5. The Moat
The Moat is the stage at which the network needs to protect itself from competitors.
One aspect of networked products that Chen does not directly address is the case where a networked product is intentionally interoperable with its competitors.
Such effects exist when building interoperable networked products with Bitcoin and the Lightning Network. Until recently, it would not have been possible to conceive of incentives beyond the ideological and activist realm into the economic realm on such protocols. However, with Bitcoin, products using its currency, its blockchain, or the Lightning Network can benefit economically from its adoption.
Instead of building moats, as in the case of closed networked products, interoperable networked products must differentiate themselves based on improved user experience. As a result, there is likely to be increased competition since switching wallets or on- and off-ramps will be trivial for users. At the same time, cold starts may become easier to execute since a network already exists, and new products may better serve different niches within that network by cherry picking.
The Future of Network Effects
While Chen is more excited about "crypto becoming infused into every aspect of software" than he is about Bitcoin, this contradicts a core insight from the book: networked products lean toward a winner-take-all outcome. One would then posit that one winner will take all, or at least most, of the currency use case. That winner, to date, appears to be Bitcoin.
Symbiosis and Parasitism
Beyond the fact that their special purpose currencies need to compete with bitcoin and other currencies for liquidity, products built on blockchain-based protocols are not technically viable to reach the scale to replace the currently prevalent closed networked products. In contrast, interoperable networked products built on protocols such as nostr have a chance of working. Unlike Bitcoin, however, interoperable networked products without a currency would not have the embedded economic incentives to drive their adoption. Instead, their growth beyond a user base of ideologues and activists requires economically viable products in symbiotic or parasitic relationships with other thriving networks whenever possible.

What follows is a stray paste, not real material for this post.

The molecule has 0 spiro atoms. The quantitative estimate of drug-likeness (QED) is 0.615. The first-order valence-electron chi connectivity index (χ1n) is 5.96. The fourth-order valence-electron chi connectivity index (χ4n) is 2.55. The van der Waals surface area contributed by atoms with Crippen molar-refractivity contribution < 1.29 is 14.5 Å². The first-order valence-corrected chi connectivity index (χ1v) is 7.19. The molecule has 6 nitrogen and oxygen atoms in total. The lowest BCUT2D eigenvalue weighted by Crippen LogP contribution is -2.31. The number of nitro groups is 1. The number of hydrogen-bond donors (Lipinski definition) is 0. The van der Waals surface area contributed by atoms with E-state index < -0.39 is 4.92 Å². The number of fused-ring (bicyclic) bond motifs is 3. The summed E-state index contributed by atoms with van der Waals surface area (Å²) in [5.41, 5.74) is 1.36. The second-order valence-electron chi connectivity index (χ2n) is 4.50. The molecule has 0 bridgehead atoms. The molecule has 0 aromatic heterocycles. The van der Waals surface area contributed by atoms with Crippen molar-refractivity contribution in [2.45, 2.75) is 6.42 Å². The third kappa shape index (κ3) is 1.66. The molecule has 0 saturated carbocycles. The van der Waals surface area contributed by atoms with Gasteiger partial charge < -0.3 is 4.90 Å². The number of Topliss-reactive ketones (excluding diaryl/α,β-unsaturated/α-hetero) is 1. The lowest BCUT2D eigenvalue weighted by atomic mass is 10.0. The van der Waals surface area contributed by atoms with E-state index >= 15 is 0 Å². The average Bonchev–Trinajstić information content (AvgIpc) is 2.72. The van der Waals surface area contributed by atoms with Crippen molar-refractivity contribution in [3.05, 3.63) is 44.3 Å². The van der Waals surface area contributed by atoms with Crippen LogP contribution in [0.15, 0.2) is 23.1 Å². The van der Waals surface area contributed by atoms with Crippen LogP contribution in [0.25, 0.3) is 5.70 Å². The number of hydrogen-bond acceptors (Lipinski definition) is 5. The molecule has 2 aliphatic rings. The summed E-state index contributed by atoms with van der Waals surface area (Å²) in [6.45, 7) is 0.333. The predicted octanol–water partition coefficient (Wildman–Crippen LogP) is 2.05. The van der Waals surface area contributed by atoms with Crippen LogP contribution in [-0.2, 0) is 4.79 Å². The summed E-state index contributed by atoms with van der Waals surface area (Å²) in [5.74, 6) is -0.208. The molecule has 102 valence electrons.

External symbiosis for an interoperable networked product may involve providing desired functionality to users of Bitcoin or the Lightning Network to benefit from the existing user base and simultaneously grow both networks. External parasitism may include features that allow seamless migration from a closed networked product (e.g., nostr-based competitors to Twitter, Uber, and potentially GitHub, discussed here, here, and here).
Internal symbiosis may exist until the network reaches a ceiling that the collection of interoperable networked products can't overcome. Internal parasitism would be the natural end state for interoperable networked products once the network reaches its global ceiling. After that, there may only be a need for a few decentralized alternatives to a particular application.
While Chen may have been overly optimistic about "crypto" providing the foundation for future networked products, it is more plausible for interoperable networked products based on open protocols without separate currencies to provide this foundation. Product designers who choose not to compete with Bitcoin by issuing distinct cryptocurrencies should consider externally symbiotic and parasitic features to other networks when prioritizing their scope to overcome the cold start problem.
Don't trust, verify: This article is based solely on my personal views and does not represent the views of my employers. This article is for informational purposes only and does not constitute an endorsement of any products and services discussed or investment, financial, or trading advice. I do not guarantee the reliability of the content in this article and shall not be held liable for any errors, omissions, or inaccuracies.